1. It accelerates parity-based RAID. Suppose each RAID stripe has 12 data and 3 parity chunks. Without sequential layout, every random write might result in updating 3 parity chunks, thus amplifying the number of writes by a factor of 4. With sequential layout, the update of parity chunks is amortized across the full stripe, thus reducing the write amplification factor to (12+3)/12 or 1.25.
  1. Sequential layout supports variable block sizes because blocks can be concatenated into stripes without regard to aligning block boundaries with sector boundaries on the storage medium. Variable block sizes, in turn, support fast compression, application-specific tuning, and the ability to append to each block a self descriptor including checksums.

Nimble Engineering Continues to Evolve CASL

In designing storage arrays, our goal is to excel across the many dimensions that storage users care about, while keeping the cost low. This goal is a moving target, because hardware keeps advancing.

Disk storage was invented in the 1950s. Flash was invented in the 1980s, but did not appear in enterprise data storage until late 2000s. Now, less than a decade after flash arrived, there is speculative talk of new forms of non-volatile memories.

The pursuit of excellence requires that we evolve our file system to leverage the advances in underlying technologies. So far, we have evolved the file system from supporting all flash accelerators through adaptive hybrid flash arrays to all flash arrays. The figure below shows a simplified timeline of CASL’s evolution.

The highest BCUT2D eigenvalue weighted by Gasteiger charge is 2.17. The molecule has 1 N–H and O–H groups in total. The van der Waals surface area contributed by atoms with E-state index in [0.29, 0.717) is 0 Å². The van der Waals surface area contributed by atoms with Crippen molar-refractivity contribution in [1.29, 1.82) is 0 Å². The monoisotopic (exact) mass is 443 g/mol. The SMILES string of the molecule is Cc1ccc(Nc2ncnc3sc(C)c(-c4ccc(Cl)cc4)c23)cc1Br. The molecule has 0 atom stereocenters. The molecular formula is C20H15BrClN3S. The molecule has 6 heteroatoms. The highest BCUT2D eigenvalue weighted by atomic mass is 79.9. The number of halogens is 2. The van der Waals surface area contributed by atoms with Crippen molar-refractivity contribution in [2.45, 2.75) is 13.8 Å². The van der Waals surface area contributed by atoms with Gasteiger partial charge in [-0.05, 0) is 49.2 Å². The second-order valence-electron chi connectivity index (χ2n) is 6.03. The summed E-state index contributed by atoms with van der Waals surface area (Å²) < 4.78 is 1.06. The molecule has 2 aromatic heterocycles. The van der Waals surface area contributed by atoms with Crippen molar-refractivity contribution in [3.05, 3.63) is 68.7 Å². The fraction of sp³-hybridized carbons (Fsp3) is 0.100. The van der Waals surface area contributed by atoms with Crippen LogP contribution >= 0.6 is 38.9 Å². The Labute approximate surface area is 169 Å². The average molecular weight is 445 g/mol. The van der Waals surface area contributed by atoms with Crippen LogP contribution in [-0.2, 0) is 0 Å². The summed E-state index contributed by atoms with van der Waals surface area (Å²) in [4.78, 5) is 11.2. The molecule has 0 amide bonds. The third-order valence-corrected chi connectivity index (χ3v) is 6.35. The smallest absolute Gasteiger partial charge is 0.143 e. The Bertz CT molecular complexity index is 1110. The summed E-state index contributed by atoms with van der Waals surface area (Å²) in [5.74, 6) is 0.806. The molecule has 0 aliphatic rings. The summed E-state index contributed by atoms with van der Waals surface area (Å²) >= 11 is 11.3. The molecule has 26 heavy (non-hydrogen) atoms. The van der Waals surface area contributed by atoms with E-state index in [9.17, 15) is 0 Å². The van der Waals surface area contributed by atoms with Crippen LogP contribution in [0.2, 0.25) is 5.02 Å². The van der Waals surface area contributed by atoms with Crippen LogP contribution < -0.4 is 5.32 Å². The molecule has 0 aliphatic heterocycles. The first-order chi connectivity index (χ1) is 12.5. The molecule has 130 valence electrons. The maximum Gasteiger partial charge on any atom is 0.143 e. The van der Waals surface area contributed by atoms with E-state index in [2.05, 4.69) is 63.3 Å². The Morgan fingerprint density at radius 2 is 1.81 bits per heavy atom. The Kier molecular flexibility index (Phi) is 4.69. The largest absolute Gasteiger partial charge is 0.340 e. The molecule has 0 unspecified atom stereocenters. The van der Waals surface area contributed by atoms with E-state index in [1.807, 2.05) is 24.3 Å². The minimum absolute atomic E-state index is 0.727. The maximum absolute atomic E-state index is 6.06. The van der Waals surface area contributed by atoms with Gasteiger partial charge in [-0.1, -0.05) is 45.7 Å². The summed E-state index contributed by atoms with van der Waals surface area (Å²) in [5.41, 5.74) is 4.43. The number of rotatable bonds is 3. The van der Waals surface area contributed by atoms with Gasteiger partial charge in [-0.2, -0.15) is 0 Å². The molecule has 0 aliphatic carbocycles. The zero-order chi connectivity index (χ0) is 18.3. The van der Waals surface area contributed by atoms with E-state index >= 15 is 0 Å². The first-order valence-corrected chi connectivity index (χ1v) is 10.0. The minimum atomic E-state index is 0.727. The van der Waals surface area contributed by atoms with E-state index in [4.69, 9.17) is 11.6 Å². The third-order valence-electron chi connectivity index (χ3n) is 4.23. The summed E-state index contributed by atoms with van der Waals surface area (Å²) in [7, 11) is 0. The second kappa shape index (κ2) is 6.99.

Time Table All Flash

We are fortunate that CASL has continued to serve as an excellent foundation, but we have also extended that foundation in significant ways. More than the fortunate choice of sequential layout, it is our will and ability to evolve that enables CASL to excel.

The evolution does not stop with all flash arrays. When the next generation of non-volatile memories is ready, there will be a new wave of hybrid arrays combining flash and such a memory that will make the all flash arrays of today look old. And the cycle will continue.

Our goal is to continue to evolve CASL to leverage advances in hardware technologies – not because we want to be the first to use them, but because we want to provide an excellent product to users at low cost.

Umesh Maheshwari
Written by:
Umesh Maheshwari